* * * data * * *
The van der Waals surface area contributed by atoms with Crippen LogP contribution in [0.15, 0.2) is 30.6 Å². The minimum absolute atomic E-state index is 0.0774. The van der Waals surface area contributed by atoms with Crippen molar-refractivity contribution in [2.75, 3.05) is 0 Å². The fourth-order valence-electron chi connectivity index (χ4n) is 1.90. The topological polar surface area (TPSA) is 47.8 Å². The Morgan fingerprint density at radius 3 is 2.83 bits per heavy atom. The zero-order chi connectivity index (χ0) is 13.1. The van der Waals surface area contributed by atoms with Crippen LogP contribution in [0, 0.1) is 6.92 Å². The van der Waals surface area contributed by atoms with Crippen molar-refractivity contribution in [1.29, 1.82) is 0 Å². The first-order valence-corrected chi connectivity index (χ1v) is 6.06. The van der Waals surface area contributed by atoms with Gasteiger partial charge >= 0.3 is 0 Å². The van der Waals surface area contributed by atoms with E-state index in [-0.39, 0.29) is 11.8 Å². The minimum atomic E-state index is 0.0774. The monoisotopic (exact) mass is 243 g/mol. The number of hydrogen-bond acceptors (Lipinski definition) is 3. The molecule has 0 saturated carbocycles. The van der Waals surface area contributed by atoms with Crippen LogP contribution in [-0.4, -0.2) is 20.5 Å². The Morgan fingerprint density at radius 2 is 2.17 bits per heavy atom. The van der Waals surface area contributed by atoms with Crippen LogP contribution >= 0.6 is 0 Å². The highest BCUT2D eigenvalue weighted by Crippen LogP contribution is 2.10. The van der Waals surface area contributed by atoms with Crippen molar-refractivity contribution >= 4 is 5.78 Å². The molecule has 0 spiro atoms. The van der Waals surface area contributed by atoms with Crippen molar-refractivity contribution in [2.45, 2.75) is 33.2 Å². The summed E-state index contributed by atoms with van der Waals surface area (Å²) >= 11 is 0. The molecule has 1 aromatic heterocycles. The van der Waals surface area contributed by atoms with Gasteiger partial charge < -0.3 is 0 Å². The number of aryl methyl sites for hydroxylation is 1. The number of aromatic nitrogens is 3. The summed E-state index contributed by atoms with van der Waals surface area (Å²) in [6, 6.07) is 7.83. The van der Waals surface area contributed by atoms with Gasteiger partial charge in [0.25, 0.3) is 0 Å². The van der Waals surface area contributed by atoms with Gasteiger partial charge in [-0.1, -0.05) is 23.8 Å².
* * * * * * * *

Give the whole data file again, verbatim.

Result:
The van der Waals surface area contributed by atoms with Crippen LogP contribution in [0.15, 0.2) is 30.6 Å². The minimum absolute atomic E-state index is 0.0774. The van der Waals surface area contributed by atoms with Crippen molar-refractivity contribution in [2.75, 3.05) is 0 Å². The fourth-order valence-electron chi connectivity index (χ4n) is 1.90. The topological polar surface area (TPSA) is 47.8 Å². The Morgan fingerprint density at radius 3 is 2.83 bits per heavy atom. The zero-order chi connectivity index (χ0) is 13.1. The van der Waals surface area contributed by atoms with Crippen LogP contribution in [0, 0.1) is 6.92 Å². The van der Waals surface area contributed by atoms with Crippen molar-refractivity contribution in [1.29, 1.82) is 0 Å². The first-order valence-corrected chi connectivity index (χ1v) is 6.06. The van der Waals surface area contributed by atoms with Gasteiger partial charge >= 0.3 is 0 Å². The van der Waals surface area contributed by atoms with E-state index in [-0.39, 0.29) is 11.8 Å². The minimum atomic E-state index is 0.0774. The monoisotopic (exact) mass is 243 g/mol. The number of hydrogen-bond acceptors (Lipinski definition) is 3. The molecule has 0 saturated carbocycles. The van der Waals surface area contributed by atoms with Crippen LogP contribution in [-0.4, -0.2) is 20.5 Å². The Morgan fingerprint density at radius 2 is 2.17 bits per heavy atom. The van der Waals surface area contributed by atoms with Crippen LogP contribution >= 0.6 is 0 Å². The highest BCUT2D eigenvalue weighted by Crippen LogP contribution is 2.10. The van der Waals surface area contributed by atoms with Crippen molar-refractivity contribution >= 4 is 5.78 Å². The molecule has 0 spiro atoms. The van der Waals surface area contributed by atoms with Crippen molar-refractivity contribution in [2.45, 2.75) is 33.2 Å². The summed E-state index contributed by atoms with van der Waals surface area (Å²) >= 11 is 0. The molecule has 1 aromatic heterocycles. The van der Waals surface area contributed by atoms with Gasteiger partial charge < -0.3 is 0 Å². The number of aryl methyl sites for hydroxylation is 1. The number of aromatic nitrogens is 3. The summed E-state index contributed by atoms with van der Waals surface area (Å²) in [6, 6.07) is 7.83. The van der Waals surface area contributed by atoms with Gasteiger partial charge in [0.25, 0.3) is 0 Å². The van der Waals surface area contributed by atoms with Gasteiger partial charge in [-0.1, -0.05) is 23.8 Å².